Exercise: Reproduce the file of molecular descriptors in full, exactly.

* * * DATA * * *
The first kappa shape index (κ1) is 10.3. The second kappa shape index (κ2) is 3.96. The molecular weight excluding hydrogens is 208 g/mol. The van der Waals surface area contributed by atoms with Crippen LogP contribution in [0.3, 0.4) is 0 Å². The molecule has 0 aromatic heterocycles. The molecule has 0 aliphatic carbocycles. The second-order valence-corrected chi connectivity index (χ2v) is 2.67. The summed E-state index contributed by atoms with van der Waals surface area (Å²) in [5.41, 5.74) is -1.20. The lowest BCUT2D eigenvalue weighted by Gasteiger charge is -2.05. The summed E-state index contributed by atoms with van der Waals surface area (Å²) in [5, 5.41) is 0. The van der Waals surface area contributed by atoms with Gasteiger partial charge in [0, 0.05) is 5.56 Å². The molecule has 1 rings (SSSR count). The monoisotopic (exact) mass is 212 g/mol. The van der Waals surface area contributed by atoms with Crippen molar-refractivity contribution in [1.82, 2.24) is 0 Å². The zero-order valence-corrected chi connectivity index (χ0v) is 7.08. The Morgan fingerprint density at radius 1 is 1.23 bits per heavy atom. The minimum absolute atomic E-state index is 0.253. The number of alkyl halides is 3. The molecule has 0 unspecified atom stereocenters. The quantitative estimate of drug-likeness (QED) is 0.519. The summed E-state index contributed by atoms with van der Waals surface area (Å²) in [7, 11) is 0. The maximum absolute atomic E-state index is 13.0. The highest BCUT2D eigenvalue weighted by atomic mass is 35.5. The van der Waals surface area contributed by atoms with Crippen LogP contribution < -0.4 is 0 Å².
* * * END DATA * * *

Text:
The first kappa shape index (κ1) is 10.3. The second kappa shape index (κ2) is 3.96. The molecular weight excluding hydrogens is 208 g/mol. The van der Waals surface area contributed by atoms with Crippen LogP contribution in [0.3, 0.4) is 0 Å². The molecule has 0 aromatic heterocycles. The molecule has 0 aliphatic carbocycles. The second-order valence-corrected chi connectivity index (χ2v) is 2.67. The summed E-state index contributed by atoms with van der Waals surface area (Å²) in [5.41, 5.74) is -1.20. The lowest BCUT2D eigenvalue weighted by Gasteiger charge is -2.05. The summed E-state index contributed by atoms with van der Waals surface area (Å²) in [5, 5.41) is 0. The van der Waals surface area contributed by atoms with Gasteiger partial charge in [0, 0.05) is 5.56 Å². The molecule has 1 rings (SSSR count). The monoisotopic (exact) mass is 212 g/mol. The van der Waals surface area contributed by atoms with Crippen molar-refractivity contribution in [1.82, 2.24) is 0 Å². The zero-order valence-corrected chi connectivity index (χ0v) is 7.08. The Morgan fingerprint density at radius 1 is 1.23 bits per heavy atom. The minimum absolute atomic E-state index is 0.253. The number of alkyl halides is 3. The molecule has 0 unspecified atom stereocenters. The quantitative estimate of drug-likeness (QED) is 0.519. The summed E-state index contributed by atoms with van der Waals surface area (Å²) in [7, 11) is 0. The maximum absolute atomic E-state index is 13.0. The highest BCUT2D eigenvalue weighted by atomic mass is 35.5. The van der Waals surface area contributed by atoms with Crippen LogP contribution < -0.4 is 0 Å².